In the flow of a typical sentence (i.e. for ‘inline’ numbers), you should use “lower case” numbers.

Yes, you can have lower case numbers!

• Michel

@James And about time the UK used kg instead of stone to denote body weight

• David

James, enjoy 2.5 dl of tea

• Jack Doyle

You can write it out when it is two words or less. Twenty is acceptable. Twenty-four is acceptable. If it requires more than two words, you should use the numbers.

• Nitro

So you say to spell out twelve, but then you say “12 percent”? Shouldn’t it be “twelve percent”?

• Daniel

Nitro, we are not saying you should spell out twelve. The only standard rule, as stated in point one, is to spell out whole numbers smaller than ten.

Other than that it is up to the author and his preference for the specific situation.

Personally I like use digits above the number te because it makes the text more clear, like “15 percent.” For smaller numbers you can spell them out though, like “five percent” or “two percent.”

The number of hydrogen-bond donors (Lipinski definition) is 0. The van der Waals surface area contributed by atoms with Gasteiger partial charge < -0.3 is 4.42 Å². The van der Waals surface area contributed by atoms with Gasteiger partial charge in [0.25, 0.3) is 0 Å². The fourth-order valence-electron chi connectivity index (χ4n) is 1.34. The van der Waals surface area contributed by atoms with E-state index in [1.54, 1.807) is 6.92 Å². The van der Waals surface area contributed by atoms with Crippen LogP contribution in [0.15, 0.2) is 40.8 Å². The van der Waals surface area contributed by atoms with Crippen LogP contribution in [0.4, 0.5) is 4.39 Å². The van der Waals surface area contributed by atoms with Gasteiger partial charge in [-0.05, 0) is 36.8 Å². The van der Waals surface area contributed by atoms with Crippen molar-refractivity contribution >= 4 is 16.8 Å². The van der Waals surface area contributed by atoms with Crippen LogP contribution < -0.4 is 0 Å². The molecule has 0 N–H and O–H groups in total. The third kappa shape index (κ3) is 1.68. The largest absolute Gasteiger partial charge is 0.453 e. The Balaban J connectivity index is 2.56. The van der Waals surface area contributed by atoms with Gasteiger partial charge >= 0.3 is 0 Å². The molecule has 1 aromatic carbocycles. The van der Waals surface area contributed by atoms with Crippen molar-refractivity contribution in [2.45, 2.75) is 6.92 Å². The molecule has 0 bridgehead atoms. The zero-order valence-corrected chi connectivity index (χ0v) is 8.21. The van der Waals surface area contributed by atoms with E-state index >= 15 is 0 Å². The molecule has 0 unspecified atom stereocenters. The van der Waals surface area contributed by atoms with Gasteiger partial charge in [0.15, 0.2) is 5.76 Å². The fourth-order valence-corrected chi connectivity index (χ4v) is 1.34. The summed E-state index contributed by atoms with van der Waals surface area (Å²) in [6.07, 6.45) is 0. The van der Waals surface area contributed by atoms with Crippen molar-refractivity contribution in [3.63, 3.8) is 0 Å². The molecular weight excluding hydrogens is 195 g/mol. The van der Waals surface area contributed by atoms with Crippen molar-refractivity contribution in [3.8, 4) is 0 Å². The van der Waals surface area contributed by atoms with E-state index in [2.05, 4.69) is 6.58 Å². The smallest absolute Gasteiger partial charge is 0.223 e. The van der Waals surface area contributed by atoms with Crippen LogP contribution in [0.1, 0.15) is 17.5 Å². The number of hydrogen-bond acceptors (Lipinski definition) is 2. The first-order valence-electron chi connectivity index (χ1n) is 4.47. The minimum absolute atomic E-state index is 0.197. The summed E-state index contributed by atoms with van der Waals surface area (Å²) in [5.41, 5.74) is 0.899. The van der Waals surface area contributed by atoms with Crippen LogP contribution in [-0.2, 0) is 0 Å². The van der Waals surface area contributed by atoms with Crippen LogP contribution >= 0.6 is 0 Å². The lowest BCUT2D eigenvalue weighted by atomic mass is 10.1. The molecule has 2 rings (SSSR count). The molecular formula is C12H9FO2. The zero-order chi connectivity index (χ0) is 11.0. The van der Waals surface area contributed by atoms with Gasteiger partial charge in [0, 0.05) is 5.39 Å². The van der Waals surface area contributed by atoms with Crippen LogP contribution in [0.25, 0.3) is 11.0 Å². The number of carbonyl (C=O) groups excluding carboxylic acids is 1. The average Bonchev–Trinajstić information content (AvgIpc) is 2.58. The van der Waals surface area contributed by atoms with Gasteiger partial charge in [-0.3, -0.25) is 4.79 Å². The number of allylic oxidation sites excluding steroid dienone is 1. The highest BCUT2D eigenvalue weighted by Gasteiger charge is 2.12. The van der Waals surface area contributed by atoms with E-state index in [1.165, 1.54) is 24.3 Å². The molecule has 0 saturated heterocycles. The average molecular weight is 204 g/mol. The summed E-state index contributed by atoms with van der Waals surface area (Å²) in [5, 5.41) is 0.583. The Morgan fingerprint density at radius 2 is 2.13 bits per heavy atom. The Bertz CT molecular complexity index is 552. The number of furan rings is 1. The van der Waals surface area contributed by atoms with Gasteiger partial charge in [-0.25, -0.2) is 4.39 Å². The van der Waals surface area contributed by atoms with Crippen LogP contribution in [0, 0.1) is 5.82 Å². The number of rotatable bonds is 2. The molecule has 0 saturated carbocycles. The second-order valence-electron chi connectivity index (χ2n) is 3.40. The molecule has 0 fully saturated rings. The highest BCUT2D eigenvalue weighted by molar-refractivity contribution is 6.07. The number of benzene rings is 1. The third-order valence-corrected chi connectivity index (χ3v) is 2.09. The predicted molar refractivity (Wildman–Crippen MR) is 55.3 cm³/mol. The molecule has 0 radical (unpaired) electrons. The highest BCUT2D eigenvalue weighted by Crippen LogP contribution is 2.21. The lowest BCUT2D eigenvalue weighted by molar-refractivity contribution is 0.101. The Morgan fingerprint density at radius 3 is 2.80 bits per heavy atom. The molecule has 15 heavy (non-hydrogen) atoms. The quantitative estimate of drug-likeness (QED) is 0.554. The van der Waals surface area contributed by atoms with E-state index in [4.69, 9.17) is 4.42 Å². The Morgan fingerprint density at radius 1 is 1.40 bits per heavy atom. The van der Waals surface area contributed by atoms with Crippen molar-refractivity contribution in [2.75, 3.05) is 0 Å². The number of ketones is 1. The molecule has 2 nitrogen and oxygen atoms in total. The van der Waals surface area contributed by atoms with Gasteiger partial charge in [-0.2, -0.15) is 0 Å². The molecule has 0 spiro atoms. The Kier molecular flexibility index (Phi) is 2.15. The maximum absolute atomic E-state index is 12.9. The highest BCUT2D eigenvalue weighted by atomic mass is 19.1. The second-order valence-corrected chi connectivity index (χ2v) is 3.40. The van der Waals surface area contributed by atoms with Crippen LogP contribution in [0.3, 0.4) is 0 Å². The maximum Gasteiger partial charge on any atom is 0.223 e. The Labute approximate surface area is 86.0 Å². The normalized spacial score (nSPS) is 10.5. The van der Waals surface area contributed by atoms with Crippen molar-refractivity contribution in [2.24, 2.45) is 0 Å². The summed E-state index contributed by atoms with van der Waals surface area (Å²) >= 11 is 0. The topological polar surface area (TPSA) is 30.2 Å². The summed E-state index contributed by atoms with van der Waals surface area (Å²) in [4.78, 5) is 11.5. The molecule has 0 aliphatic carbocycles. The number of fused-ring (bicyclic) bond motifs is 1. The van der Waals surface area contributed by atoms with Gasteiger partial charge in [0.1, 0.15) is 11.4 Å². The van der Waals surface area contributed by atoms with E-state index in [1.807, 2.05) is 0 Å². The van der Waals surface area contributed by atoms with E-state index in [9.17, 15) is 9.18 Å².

• Steve

These standards are good for English, but why not broaden the standard to multiple languages?

Why not just remove spelling out of numerals completely and standardize on using Arabic numbers? Then the numbers would never have to be translated except to traditional less used numbering systems. Then people who read the articles in foreign languages like French, Spanish, Hindi, Chinese, Russian, and a plethora more could understand without mentally having to translating from the English naming convention into their own numerical naming convention.